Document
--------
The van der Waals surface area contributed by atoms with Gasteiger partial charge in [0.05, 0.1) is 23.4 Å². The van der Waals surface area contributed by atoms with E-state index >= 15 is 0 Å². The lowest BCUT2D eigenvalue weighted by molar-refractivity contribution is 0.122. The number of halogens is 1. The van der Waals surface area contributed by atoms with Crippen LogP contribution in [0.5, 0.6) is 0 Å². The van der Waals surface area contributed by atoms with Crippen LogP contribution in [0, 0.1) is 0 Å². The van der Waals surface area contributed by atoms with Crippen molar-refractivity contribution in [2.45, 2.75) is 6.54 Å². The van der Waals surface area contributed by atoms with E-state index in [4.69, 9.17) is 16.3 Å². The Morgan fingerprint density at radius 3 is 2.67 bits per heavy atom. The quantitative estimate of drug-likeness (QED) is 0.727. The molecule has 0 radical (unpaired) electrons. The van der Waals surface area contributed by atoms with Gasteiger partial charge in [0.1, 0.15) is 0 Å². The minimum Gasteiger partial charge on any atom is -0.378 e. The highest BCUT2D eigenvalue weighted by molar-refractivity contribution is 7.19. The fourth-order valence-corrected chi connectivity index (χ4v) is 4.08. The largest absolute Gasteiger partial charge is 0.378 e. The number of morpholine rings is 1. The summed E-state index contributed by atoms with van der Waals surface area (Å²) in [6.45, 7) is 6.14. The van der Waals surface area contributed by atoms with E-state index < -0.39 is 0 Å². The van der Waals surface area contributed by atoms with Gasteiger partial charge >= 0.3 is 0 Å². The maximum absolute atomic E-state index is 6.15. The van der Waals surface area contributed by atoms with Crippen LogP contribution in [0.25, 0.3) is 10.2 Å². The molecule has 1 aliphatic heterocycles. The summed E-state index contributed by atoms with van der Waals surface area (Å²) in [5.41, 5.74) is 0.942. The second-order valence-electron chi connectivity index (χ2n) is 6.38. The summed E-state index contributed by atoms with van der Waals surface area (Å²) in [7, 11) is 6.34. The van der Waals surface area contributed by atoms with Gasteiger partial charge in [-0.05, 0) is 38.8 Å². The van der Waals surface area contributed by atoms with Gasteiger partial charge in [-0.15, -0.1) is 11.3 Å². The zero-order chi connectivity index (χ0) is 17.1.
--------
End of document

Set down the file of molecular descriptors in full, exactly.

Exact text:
The van der Waals surface area contributed by atoms with Gasteiger partial charge in [0.05, 0.1) is 23.4 Å². The van der Waals surface area contributed by atoms with E-state index >= 15 is 0 Å². The lowest BCUT2D eigenvalue weighted by molar-refractivity contribution is 0.122. The number of halogens is 1. The van der Waals surface area contributed by atoms with Crippen LogP contribution in [0.5, 0.6) is 0 Å². The van der Waals surface area contributed by atoms with Crippen LogP contribution in [0, 0.1) is 0 Å². The van der Waals surface area contributed by atoms with Crippen molar-refractivity contribution in [2.45, 2.75) is 6.54 Å². The van der Waals surface area contributed by atoms with E-state index in [4.69, 9.17) is 16.3 Å². The Morgan fingerprint density at radius 3 is 2.67 bits per heavy atom. The quantitative estimate of drug-likeness (QED) is 0.727. The molecule has 0 radical (unpaired) electrons. The van der Waals surface area contributed by atoms with Gasteiger partial charge in [0.1, 0.15) is 0 Å². The minimum Gasteiger partial charge on any atom is -0.378 e. The highest BCUT2D eigenvalue weighted by molar-refractivity contribution is 7.19. The fourth-order valence-corrected chi connectivity index (χ4v) is 4.08. The largest absolute Gasteiger partial charge is 0.378 e. The number of morpholine rings is 1. The summed E-state index contributed by atoms with van der Waals surface area (Å²) in [6.45, 7) is 6.14. The van der Waals surface area contributed by atoms with E-state index < -0.39 is 0 Å². The van der Waals surface area contributed by atoms with Gasteiger partial charge >= 0.3 is 0 Å². The maximum absolute atomic E-state index is 6.15. The van der Waals surface area contributed by atoms with Crippen LogP contribution in [0.25, 0.3) is 10.2 Å². The molecule has 1 aliphatic heterocycles. The summed E-state index contributed by atoms with van der Waals surface area (Å²) in [5.41, 5.74) is 0.942. The second-order valence-electron chi connectivity index (χ2n) is 6.38. The summed E-state index contributed by atoms with van der Waals surface area (Å²) in [7, 11) is 6.34. The van der Waals surface area contributed by atoms with Gasteiger partial charge in [-0.05, 0) is 38.8 Å². The van der Waals surface area contributed by atoms with Gasteiger partial charge in [-0.15, -0.1) is 11.3 Å². The zero-order chi connectivity index (χ0) is 17.1.